China “made grave blunders” in the early days of the pandemic, says Clara Ferreira Marques in Bloomberg, covering up early evidence of Covid “and ultimately failing to stop a global cataclysm”. Three years on, the pivot away from its “draconian” zero-Covid policy has been handled equally terribly. With lockdowns abandoned and case numbers rising by as many as 37 million a day, there are shortages of basic medication, intensive-care beds, “even crematorium slots”. Medical staff are working while sick. The anti-Covid Paxlovid drug “has become a coveted gift among the well-heeled”. By one estimate, “almost a million may die” as omicron rips through China.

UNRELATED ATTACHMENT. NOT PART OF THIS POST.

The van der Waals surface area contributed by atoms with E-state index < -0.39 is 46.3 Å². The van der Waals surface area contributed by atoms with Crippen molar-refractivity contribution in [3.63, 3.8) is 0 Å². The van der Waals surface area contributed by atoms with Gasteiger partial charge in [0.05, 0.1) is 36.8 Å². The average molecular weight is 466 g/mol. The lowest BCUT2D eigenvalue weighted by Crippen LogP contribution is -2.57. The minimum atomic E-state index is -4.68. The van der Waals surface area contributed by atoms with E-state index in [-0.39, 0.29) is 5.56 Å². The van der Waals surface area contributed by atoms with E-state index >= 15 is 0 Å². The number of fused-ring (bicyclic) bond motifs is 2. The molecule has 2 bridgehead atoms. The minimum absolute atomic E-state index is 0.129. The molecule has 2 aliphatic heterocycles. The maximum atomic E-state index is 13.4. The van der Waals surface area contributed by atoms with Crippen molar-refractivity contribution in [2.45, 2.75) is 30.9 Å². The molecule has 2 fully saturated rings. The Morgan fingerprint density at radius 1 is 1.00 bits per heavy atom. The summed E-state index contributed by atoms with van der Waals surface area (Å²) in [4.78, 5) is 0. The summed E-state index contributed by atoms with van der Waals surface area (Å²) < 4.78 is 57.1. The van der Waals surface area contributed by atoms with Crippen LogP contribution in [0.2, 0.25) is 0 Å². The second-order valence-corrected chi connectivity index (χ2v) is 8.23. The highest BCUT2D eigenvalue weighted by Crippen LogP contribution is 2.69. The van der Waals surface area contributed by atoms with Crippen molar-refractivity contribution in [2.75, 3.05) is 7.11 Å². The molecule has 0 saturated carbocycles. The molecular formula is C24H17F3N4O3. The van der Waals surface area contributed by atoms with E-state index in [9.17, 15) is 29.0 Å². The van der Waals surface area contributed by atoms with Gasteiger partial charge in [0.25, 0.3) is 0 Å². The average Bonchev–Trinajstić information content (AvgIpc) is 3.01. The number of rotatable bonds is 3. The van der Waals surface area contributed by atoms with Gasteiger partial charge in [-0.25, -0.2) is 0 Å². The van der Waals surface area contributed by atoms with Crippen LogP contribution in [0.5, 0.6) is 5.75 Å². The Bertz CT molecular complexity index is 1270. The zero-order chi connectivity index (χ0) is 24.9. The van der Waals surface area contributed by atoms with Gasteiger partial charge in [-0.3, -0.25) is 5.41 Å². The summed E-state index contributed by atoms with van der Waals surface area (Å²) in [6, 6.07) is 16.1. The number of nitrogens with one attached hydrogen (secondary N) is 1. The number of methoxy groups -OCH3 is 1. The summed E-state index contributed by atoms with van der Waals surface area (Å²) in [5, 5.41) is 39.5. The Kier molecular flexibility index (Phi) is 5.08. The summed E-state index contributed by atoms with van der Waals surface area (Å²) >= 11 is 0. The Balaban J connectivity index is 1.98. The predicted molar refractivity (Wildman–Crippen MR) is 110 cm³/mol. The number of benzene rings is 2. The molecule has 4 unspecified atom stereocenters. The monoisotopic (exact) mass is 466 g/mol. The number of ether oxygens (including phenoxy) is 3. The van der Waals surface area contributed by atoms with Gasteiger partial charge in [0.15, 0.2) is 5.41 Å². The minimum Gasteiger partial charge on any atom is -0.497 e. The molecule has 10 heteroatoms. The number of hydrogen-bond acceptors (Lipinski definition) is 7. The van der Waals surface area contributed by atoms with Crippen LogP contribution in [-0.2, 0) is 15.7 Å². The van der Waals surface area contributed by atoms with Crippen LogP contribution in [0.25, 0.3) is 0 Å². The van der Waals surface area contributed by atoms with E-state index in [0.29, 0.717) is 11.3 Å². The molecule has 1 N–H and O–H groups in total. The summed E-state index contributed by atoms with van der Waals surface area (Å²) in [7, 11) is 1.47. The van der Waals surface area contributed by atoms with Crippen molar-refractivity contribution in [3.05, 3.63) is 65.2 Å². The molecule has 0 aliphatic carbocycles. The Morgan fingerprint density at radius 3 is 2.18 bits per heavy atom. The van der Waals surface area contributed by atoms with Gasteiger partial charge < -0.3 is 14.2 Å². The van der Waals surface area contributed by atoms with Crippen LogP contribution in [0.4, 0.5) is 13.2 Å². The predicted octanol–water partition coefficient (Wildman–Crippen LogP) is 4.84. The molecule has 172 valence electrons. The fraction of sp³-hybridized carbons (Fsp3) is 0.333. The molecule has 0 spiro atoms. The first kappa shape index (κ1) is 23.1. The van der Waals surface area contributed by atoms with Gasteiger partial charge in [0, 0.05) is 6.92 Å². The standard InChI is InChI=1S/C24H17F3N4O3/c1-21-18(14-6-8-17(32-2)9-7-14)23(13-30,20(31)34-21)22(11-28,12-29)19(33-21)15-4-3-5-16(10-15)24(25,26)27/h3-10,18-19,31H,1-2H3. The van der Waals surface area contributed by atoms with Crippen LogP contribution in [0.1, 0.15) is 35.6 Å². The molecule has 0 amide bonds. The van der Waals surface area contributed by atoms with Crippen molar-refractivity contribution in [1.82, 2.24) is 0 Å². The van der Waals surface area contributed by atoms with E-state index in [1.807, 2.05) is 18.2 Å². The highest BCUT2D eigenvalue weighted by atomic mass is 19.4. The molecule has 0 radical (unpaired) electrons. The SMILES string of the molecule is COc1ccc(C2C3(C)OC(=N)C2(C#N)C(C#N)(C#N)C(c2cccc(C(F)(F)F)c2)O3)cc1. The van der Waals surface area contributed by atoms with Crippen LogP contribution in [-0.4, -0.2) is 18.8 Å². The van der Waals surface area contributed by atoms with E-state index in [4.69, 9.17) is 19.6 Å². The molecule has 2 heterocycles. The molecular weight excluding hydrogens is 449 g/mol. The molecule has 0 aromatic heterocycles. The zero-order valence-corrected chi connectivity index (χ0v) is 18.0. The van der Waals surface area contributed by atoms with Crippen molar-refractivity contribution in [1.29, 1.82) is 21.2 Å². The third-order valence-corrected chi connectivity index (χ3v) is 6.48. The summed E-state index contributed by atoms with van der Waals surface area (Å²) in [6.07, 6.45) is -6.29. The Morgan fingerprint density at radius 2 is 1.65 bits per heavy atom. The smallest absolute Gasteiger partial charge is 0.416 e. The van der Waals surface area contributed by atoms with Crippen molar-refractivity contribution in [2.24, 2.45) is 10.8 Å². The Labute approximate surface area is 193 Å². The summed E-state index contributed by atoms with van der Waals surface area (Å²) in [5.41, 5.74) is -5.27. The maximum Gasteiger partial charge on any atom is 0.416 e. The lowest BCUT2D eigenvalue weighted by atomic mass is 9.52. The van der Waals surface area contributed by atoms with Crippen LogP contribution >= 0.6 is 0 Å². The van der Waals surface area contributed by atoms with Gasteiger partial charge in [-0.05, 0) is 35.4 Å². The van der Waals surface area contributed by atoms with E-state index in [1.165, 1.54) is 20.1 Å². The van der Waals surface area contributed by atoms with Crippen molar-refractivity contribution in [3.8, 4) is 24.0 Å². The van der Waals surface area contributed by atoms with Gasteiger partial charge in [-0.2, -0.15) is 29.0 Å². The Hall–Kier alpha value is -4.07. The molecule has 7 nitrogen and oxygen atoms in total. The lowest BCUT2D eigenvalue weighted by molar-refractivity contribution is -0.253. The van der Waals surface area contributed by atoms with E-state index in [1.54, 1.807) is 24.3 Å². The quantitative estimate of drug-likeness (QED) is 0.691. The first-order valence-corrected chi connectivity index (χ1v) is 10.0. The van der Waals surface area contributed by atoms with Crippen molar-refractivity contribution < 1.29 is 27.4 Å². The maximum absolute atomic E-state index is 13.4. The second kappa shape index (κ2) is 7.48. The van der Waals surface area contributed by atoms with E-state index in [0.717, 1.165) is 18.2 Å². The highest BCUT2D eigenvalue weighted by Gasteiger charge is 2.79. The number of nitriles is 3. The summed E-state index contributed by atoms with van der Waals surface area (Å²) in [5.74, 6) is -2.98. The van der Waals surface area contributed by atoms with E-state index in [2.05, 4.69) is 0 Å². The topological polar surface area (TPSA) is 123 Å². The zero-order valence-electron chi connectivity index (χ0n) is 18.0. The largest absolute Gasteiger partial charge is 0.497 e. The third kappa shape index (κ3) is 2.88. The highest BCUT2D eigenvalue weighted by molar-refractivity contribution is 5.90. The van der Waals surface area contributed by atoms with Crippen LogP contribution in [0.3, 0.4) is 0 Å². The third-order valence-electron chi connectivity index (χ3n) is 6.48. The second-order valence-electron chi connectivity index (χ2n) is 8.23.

It didn’t have to be like this. There were three years for Beijing to prepare for a Singapore-style “path out of Covid repression”: running vaccination drives among the elderly, building hospital capacity, stocking up on fever medication and anti-viral drugs. Instead, as late as October the government was pressing ahead with a $190m Shanghai quarantine centre, emblematic of a policy that’s now been abandoned with “staggering” speed. It shows how the idea of “authoritarian advantage”, accepted by many when China was building hospitals in days and locking down entire cities, “is nonsense”. In the long run, what determined how a country fared with Covid was its ability to “analyse, react and rectify” – something democracies do well and autocracies do badly. “Pandemics are marathons, not sprints.”